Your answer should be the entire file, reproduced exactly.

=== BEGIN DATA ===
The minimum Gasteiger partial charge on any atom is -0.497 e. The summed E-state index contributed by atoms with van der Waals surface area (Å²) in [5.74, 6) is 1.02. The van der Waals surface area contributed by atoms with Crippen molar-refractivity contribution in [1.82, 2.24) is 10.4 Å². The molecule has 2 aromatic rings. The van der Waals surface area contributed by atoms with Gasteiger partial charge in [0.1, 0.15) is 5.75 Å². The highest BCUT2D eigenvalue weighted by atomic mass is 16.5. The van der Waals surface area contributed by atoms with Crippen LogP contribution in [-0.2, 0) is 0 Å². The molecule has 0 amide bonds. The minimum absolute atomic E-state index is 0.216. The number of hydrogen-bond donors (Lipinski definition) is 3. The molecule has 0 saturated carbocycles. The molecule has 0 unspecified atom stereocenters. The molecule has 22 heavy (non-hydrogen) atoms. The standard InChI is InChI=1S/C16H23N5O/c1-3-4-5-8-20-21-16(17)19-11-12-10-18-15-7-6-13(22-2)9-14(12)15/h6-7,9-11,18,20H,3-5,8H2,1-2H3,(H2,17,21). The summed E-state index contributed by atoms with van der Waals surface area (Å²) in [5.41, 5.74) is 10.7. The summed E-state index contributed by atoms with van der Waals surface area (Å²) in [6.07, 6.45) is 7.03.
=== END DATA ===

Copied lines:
The minimum Gasteiger partial charge on any atom is -0.497 e. The summed E-state index contributed by atoms with van der Waals surface area (Å²) in [5.74, 6) is 1.02. The van der Waals surface area contributed by atoms with Crippen molar-refractivity contribution in [1.82, 2.24) is 10.4 Å². The molecule has 2 aromatic rings. The van der Waals surface area contributed by atoms with Gasteiger partial charge in [0.1, 0.15) is 5.75 Å². The highest BCUT2D eigenvalue weighted by atomic mass is 16.5. The van der Waals surface area contributed by atoms with Crippen LogP contribution in [-0.2, 0) is 0 Å². The molecule has 0 amide bonds. The minimum absolute atomic E-state index is 0.216. The number of hydrogen-bond donors (Lipinski definition) is 3. The molecule has 0 saturated carbocycles. The molecule has 0 unspecified atom stereocenters. The molecule has 22 heavy (non-hydrogen) atoms. The standard InChI is InChI=1S/C16H23N5O/c1-3-4-5-8-20-21-16(17)19-11-12-10-18-15-7-6-13(22-2)9-14(12)15/h6-7,9-11,18,20H,3-5,8H2,1-2H3,(H2,17,21). The summed E-state index contributed by atoms with van der Waals surface area (Å²) in [5.41, 5.74) is 10.7. The summed E-state index contributed by atoms with van der Waals surface area (Å²) in [6.07, 6.45) is 7.03.